In the 1930s, the U-M Library’s Joseph A. Labadie Collection—the oldest publicly accessible archive of its kind in America—was called “probably the most complete record of the social unrest of our times that has ever been assembled.”
Since then, the collection has only grown, expanding from its original focus on anarchism to also encompass antheism and free thought, anti-colonialist movements, anti-war and pacifist movements, civil liberties and civil rights, labor and workers’ rights, LGBTQ movements, prisons and prisoners, New Left, Spanish Civil War, youth and student protest, and many more.
The collection is named for Detroit labor activist and anarchist Joseph Antoine Labadie (1850-1933), who in 1911 donated the books, pamphlets, newspapers, magazines, manuscripts, and memorabilia he had assembled over the years.
Today, the Labadie Collection is the most widely used of all of the library’s special collections and serves as a unique and important resource for students and researchers at U-M and around the world.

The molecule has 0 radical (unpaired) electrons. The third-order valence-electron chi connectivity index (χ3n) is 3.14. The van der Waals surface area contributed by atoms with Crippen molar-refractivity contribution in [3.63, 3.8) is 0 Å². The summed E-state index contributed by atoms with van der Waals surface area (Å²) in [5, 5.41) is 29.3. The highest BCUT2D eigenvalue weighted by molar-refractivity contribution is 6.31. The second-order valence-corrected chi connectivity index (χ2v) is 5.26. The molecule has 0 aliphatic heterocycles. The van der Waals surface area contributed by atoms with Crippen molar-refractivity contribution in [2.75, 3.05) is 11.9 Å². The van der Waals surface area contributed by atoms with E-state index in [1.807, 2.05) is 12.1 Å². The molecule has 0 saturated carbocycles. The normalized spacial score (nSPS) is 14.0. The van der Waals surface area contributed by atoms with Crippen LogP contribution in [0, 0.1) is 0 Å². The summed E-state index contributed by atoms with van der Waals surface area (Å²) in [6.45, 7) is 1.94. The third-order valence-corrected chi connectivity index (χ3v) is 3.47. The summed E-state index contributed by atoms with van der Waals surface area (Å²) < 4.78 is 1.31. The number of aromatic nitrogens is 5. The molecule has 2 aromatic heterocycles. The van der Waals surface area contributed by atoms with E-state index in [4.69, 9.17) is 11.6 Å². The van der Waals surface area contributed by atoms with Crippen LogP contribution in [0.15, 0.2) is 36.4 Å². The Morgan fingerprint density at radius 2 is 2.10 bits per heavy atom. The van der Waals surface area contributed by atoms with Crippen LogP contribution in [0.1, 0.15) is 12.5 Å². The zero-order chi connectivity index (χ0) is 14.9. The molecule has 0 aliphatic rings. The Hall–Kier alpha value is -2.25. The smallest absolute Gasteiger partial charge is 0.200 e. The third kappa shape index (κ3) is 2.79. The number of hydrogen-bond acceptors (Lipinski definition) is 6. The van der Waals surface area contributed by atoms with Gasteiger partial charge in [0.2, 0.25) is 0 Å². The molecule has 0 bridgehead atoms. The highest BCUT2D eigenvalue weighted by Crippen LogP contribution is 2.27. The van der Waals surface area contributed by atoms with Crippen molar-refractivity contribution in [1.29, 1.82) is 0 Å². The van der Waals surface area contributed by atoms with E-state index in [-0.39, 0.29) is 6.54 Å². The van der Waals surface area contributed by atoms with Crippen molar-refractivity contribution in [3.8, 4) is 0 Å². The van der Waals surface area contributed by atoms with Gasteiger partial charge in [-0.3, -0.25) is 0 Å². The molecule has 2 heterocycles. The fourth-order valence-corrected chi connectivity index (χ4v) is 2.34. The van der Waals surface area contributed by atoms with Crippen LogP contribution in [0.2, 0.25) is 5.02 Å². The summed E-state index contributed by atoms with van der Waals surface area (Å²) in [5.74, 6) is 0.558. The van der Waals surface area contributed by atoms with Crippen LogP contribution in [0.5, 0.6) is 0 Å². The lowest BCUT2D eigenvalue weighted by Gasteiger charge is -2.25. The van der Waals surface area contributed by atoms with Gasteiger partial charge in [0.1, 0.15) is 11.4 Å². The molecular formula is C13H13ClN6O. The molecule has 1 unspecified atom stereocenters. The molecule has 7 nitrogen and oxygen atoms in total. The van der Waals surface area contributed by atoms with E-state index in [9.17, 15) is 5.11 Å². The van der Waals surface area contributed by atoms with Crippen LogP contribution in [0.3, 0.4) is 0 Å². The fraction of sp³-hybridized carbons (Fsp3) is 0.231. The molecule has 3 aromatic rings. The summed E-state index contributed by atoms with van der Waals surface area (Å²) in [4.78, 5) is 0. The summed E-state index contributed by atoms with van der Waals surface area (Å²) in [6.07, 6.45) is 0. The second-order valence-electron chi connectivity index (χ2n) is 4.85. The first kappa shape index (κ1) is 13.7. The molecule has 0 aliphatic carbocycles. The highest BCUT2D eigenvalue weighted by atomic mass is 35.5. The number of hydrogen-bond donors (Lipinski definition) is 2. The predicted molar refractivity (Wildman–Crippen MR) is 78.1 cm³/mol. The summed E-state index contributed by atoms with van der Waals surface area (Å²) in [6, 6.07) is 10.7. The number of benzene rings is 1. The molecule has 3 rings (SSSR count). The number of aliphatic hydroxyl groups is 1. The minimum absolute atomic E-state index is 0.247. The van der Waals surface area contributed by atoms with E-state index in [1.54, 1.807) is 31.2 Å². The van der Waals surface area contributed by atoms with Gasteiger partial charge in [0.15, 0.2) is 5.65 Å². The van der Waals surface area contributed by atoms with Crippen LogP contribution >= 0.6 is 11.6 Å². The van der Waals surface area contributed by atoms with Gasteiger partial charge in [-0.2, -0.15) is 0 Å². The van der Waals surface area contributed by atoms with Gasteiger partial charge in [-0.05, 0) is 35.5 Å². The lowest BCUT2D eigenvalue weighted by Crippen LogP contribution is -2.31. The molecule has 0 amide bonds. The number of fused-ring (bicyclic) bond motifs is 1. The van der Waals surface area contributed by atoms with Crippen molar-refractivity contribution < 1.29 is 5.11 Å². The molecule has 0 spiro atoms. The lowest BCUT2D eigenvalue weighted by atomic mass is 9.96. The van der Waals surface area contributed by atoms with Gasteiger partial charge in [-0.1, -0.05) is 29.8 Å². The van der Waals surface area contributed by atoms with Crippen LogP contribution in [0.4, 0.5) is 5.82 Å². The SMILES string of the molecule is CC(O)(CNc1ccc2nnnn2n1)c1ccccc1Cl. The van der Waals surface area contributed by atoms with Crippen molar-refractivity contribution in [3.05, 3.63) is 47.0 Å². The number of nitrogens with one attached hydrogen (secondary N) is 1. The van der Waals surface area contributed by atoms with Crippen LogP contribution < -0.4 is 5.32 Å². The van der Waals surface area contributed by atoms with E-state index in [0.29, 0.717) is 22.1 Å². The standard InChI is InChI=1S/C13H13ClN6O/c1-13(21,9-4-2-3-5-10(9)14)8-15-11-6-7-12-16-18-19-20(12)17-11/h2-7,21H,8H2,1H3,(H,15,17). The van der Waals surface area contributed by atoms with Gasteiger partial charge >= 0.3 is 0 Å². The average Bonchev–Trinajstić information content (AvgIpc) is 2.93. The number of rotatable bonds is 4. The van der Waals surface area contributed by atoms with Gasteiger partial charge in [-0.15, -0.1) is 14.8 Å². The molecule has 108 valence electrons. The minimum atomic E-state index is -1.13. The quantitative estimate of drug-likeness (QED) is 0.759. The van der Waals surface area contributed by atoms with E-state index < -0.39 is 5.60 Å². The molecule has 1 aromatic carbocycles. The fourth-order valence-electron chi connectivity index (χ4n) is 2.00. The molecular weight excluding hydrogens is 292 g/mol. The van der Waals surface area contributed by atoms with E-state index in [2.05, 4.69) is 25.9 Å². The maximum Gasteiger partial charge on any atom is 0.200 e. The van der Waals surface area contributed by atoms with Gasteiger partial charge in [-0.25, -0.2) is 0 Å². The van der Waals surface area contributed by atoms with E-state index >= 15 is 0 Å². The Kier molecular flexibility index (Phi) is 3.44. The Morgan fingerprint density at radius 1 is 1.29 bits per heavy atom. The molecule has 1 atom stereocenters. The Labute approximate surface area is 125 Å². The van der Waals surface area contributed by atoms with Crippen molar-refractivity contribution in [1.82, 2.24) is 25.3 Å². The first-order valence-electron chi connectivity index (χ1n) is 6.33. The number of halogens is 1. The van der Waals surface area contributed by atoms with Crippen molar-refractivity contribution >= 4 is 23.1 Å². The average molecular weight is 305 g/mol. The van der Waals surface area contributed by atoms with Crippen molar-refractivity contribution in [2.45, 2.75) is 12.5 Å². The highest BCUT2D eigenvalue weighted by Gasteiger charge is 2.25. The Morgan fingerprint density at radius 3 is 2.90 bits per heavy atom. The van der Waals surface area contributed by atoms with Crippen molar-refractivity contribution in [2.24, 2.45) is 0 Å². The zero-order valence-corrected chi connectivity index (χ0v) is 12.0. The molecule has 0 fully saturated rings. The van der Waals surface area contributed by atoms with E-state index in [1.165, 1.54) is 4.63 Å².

“This is a collection that documents history from below,” says curator Julie Herrada. “We are preserving, and making available to the public, the activities of under-represented groups, people whose ideas are considered marginal or dangerous.”
New materials are being added to the collection all the time. “Not long ago we received a large donation of transgender rights research materials that greatly add to our existing strength in LGBT topics,” she adds.
Along with physical access to rare and unique archival materials, a host of materials are available digitally including scans of anarchist pamphlets, historic photographs,more than 1,000 political “pin-back” buttons and over 2,000 posters on topics we cover.
Because of the collection’s breadth and depth, several finding aids and guides to its holdings are available, including to many of the uncataloged manuscripts and letters.
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